SPC at Gingerman
The team spent Thursday, June 15 with the Saturn Performance Club at Gingerman Raceway. Because the race car was in for reconstructive surgery at the time (read on), we showed up to the driver’s school in a 2000 Mitsubishi Galant GTZ – my company car (don’t tell anyone at Bosch!). To make a long story very, very short we managed to keep everyone on track and the smiles wide, but the GTZ just wasn’t up to the task. Ugh.
The class size was small, the drivers did a great job, and everyone played well together in traffic, but the Mitsu just couldn’t hold the pace. After driving a 2100-pound IT car, the 3200-pound automatic took some serious effort to muscle around the course. Of course, most of the time it just went where it wanted to, but we did our best to point it in approximately the right direction.
Fortunately, the sun stayed out for most of the day, and by 3:30 that afternoon we were ready for the flight to Atlanta. The highway miles back to Detroit in the Mitsu rolled by quickly in eager anticipation of the next day’s activities in Georgia.
Panoz at Road Atlanta
After investing heavily in race hardware for the past four years, we decided it was about time to invest a little in the driver too. After all, without someone pointing the car around the course, there isn’t much that cool-looking race parts can help. Road Atlanta, here we come.
We chose to attend the 3-day Panoz Racing School held at Road Atlanta. In this way, even if the school itself wasn’t up to our needs, at least we would get significant seat time at the Road Atlanta circuit prior to the ARRC in November. It was a win-win either way we looked at it.
While the course definitely taught us a thing or two, most of the sessions were geared toward “new” drivers…in fact out of the 24 students, only three of us had competition licenses. By the end of the third day, however, we were running flat out, no rev limiter, and having a blast doing it. The school cars – while great for the new driver – really had some unique handling characteristics that gave the impression that our IT car would be faster through the twisty stuff but tick slower on the straight sections. Informal lap times taken during our final session confirmed this – the V8 grunt helped, but the cars just were not as fast through the twisties as #34.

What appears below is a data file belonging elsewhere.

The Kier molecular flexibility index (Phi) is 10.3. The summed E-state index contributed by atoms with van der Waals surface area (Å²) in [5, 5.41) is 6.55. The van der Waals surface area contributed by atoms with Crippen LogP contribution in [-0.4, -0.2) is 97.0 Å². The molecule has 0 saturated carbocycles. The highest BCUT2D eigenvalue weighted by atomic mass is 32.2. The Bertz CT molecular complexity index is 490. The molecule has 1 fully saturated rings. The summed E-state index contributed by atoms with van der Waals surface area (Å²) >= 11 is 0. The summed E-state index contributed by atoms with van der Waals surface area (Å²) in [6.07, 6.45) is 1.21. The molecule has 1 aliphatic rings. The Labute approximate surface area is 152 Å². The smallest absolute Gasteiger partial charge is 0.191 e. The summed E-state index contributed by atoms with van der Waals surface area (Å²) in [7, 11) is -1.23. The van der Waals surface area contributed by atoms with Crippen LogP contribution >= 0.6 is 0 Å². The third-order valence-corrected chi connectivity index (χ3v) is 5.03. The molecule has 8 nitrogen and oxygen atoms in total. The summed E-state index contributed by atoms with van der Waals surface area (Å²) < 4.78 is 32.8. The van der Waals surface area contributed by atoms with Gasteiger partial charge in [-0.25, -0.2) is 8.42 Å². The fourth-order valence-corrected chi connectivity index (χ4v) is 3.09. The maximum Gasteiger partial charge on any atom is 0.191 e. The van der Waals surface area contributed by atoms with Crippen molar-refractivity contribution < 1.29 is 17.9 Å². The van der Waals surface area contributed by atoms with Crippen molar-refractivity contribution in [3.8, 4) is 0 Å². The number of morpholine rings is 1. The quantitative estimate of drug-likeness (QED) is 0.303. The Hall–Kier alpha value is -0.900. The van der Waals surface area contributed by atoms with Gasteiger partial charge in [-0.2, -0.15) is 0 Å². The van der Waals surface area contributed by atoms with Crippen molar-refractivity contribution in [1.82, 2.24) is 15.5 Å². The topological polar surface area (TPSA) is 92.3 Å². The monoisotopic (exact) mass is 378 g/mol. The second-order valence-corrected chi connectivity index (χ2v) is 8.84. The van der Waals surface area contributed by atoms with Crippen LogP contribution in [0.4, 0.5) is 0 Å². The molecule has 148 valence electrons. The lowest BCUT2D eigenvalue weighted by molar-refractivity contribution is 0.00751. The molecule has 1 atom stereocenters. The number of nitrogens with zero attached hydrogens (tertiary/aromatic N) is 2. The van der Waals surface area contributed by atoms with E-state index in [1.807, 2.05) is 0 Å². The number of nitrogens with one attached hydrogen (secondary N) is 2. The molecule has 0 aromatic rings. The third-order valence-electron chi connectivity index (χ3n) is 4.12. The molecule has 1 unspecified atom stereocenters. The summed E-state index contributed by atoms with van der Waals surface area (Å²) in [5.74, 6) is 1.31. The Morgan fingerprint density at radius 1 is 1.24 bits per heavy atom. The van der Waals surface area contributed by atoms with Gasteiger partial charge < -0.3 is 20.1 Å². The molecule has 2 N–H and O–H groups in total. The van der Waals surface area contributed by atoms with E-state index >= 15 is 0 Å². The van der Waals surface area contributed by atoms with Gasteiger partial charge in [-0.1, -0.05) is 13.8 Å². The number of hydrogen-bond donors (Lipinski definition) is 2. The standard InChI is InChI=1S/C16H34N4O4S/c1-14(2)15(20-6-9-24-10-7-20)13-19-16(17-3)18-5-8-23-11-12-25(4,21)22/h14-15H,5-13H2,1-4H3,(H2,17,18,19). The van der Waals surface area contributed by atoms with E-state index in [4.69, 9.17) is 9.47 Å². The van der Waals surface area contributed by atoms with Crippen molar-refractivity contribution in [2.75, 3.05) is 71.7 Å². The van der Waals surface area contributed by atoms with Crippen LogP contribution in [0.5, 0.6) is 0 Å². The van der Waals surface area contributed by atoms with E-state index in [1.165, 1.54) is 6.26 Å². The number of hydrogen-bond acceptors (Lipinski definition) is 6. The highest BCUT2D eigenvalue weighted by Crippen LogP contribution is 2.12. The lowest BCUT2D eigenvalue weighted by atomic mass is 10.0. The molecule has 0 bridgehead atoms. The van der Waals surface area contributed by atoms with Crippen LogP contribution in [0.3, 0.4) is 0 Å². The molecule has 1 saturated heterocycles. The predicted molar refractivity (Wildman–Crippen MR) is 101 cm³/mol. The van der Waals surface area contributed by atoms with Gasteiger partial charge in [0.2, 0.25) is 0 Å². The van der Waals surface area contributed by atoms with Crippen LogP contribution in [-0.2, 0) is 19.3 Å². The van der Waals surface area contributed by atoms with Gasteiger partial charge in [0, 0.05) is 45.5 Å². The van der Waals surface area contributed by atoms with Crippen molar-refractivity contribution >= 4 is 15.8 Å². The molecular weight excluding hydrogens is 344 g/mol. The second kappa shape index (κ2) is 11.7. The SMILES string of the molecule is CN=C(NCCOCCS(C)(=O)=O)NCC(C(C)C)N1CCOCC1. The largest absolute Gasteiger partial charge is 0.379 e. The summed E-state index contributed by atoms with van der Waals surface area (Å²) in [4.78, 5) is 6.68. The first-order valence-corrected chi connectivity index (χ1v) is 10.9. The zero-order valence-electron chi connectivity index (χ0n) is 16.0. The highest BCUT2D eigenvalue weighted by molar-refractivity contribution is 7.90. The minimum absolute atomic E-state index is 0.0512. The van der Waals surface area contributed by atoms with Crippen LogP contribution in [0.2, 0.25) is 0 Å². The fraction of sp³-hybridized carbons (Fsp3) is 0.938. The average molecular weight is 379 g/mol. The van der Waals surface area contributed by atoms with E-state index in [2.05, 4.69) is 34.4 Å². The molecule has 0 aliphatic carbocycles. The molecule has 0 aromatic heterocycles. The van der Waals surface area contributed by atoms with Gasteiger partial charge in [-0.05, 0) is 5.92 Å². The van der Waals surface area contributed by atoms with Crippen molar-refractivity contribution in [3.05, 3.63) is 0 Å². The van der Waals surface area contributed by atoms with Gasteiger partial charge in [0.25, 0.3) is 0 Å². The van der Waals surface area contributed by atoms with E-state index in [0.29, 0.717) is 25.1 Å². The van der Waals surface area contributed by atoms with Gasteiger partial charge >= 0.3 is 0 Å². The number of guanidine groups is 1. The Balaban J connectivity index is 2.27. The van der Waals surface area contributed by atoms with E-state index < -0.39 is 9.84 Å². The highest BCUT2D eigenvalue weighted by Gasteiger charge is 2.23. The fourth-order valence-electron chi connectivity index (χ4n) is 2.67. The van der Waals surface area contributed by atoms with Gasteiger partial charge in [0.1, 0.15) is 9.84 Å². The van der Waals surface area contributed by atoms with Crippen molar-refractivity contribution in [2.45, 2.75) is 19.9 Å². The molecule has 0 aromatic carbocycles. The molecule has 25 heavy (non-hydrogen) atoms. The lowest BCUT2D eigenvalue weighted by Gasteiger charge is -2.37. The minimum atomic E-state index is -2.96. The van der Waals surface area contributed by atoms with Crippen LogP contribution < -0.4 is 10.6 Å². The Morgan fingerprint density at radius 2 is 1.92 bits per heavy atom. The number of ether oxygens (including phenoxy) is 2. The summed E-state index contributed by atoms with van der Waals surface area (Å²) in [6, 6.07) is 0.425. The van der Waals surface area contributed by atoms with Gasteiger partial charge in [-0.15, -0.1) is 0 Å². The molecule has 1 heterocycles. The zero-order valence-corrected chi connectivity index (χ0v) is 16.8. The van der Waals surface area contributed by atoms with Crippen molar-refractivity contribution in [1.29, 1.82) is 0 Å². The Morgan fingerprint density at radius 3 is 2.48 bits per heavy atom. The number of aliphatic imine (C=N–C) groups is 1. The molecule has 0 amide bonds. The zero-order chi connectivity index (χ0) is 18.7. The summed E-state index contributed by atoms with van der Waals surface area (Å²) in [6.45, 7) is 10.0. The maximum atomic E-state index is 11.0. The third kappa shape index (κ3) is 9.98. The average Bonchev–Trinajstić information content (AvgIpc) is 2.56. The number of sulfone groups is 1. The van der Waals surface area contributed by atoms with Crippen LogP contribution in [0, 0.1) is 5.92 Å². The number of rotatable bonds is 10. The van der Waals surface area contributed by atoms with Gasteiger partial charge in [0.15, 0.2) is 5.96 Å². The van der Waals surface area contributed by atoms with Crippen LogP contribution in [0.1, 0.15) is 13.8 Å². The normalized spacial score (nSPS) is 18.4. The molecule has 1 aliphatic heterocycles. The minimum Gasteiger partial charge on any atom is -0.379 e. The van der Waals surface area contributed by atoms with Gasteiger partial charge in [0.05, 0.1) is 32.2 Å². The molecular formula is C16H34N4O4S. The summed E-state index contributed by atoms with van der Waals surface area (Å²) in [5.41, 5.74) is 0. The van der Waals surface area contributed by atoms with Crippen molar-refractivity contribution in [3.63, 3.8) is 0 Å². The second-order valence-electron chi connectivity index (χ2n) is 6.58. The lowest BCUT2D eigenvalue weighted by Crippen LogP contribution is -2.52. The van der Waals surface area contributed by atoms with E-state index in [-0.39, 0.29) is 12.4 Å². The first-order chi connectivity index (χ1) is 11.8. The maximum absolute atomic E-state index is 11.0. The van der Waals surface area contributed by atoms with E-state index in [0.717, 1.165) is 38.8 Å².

As the plane departed the Atlanta airport on Sunday night, I couldn’t help but wonder if #34 was jealous of me driving all of these other cars at speed. After all, it was still in surgery.
The Patient is Released!
Upon return to Detroit, our first matter of business was to check on the progress of #34’s front camber plates and rear strut spherical bearing mounts. This was thought to be the cure for the bob-and-weave handling so pronounced at Waterford and Grattan. Since this surgery required cutting, welding, and raw fabrication, it was not a trivial task…but the benefits were sure to be worth the pain (and cost!).
Not surprisingly, Scott at Big Sky Motorsports (the same people that did our roll cage construction) outdid him self yet again. The guy can work magic with anything metal and a welder. The front camber plates allowed us to set camber without removing the wheels, eliminated the upper rubber mount bushing, and increased our suspension travel by almost one full inch. The rear mounts did the same, but without the camber adjustability. Bring on the Hondas!
A Slight Change of Schedule
Unfortunately, all of the preceding activities (plus the no-show oil cooler which got lost in the mail) precluded our attendance at Mid-Ohio on the 4th of July. As this was our second-largest event of the season we were upset, but decided that the long-term goal of building and sorting a car ready for the ARRC in November was the higher priority. So, instead of putting together a half-baked race car for the 4th, we set our sights on a local Grattan double regional the following weekend. If nothing else, we were guaranteed to have at least one session in the typical Grattan rain, right?
Grattan Double Regional, Saturday
The field was deep this weekend – the three Honda CRX’s that walked all over us at Waterford during our season opener were in attendance in addition to the usual slew of Toyota MR2’s and Mazda RX7’s. It was going to be a fight for the podium, let alone the checkered flag!
Guess what…it rained! True to form, the heavens opened up (not without prolonged indecision first) for both our practice and qualifying sessions Saturday morning. The good news, however, was that the Dirt Stockers were up to the task, landing team scR a solid 2nd on the grid. Heck, we even out qualified the car which won the ARRC enduro in 1999. Since the track was wet we could not get a good idea of the improvement from the spherical bearing mounts themselves, but the car was smooth and predictable. Second on this grid was something to be proud of!